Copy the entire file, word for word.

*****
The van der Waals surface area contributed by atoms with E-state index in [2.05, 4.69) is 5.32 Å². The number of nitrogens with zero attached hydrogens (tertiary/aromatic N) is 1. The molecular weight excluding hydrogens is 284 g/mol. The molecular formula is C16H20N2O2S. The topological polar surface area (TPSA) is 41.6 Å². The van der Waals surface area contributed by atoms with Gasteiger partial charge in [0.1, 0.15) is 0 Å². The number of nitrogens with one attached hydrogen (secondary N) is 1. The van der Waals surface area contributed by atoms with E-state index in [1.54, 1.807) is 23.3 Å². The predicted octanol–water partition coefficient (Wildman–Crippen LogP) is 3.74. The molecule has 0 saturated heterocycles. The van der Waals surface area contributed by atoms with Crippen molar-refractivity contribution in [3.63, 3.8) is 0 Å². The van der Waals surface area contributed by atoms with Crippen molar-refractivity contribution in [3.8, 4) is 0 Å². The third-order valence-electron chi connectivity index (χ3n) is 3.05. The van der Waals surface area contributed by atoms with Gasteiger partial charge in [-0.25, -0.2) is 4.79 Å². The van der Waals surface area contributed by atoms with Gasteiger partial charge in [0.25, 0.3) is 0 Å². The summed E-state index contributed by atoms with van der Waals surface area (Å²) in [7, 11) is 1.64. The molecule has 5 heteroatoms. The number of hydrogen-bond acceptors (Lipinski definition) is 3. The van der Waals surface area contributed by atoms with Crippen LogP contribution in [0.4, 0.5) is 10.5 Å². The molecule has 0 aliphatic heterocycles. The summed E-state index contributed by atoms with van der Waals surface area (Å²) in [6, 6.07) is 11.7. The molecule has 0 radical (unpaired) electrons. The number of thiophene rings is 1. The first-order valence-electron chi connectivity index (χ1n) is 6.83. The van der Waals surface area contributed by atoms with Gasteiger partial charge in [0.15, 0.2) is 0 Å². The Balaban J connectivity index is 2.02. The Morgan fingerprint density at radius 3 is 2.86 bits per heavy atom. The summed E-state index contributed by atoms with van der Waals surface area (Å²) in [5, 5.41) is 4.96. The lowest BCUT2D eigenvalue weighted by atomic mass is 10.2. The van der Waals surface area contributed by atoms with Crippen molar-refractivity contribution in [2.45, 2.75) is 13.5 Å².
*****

The van der Waals surface area contributed by atoms with E-state index in [2.05, 4.69) is 5.32 Å². The number of nitrogens with zero attached hydrogens (tertiary/aromatic N) is 1. The molecular weight excluding hydrogens is 284 g/mol. The molecular formula is C16H20N2O2S. The topological polar surface area (TPSA) is 41.6 Å². The van der Waals surface area contributed by atoms with Gasteiger partial charge in [0.1, 0.15) is 0 Å². The number of nitrogens with one attached hydrogen (secondary N) is 1. The van der Waals surface area contributed by atoms with E-state index in [1.54, 1.807) is 23.3 Å². The predicted octanol–water partition coefficient (Wildman–Crippen LogP) is 3.74. The molecule has 0 saturated heterocycles. The van der Waals surface area contributed by atoms with Crippen molar-refractivity contribution in [3.63, 3.8) is 0 Å². The van der Waals surface area contributed by atoms with Crippen molar-refractivity contribution in [3.8, 4) is 0 Å². The third-order valence-electron chi connectivity index (χ3n) is 3.05. The van der Waals surface area contributed by atoms with Gasteiger partial charge in [-0.25, -0.2) is 4.79 Å². The van der Waals surface area contributed by atoms with Gasteiger partial charge in [0.25, 0.3) is 0 Å². The summed E-state index contributed by atoms with van der Waals surface area (Å²) in [7, 11) is 1.64. The molecule has 5 heteroatoms. The number of hydrogen-bond acceptors (Lipinski definition) is 3. The van der Waals surface area contributed by atoms with Crippen LogP contribution in [0.4, 0.5) is 10.5 Å². The molecule has 0 aliphatic heterocycles. The summed E-state index contributed by atoms with van der Waals surface area (Å²) in [6, 6.07) is 11.7. The molecule has 0 radical (unpaired) electrons. The number of thiophene rings is 1. The first-order valence-electron chi connectivity index (χ1n) is 6.83. The van der Waals surface area contributed by atoms with Gasteiger partial charge in [0.15, 0.2) is 0 Å². The Balaban J connectivity index is 2.02. The Morgan fingerprint density at radius 3 is 2.86 bits per heavy atom. The summed E-state index contributed by atoms with van der Waals surface area (Å²) in [5, 5.41) is 4.96. The lowest BCUT2D eigenvalue weighted by atomic mass is 10.2. The van der Waals surface area contributed by atoms with Crippen molar-refractivity contribution in [2.45, 2.75) is 13.5 Å².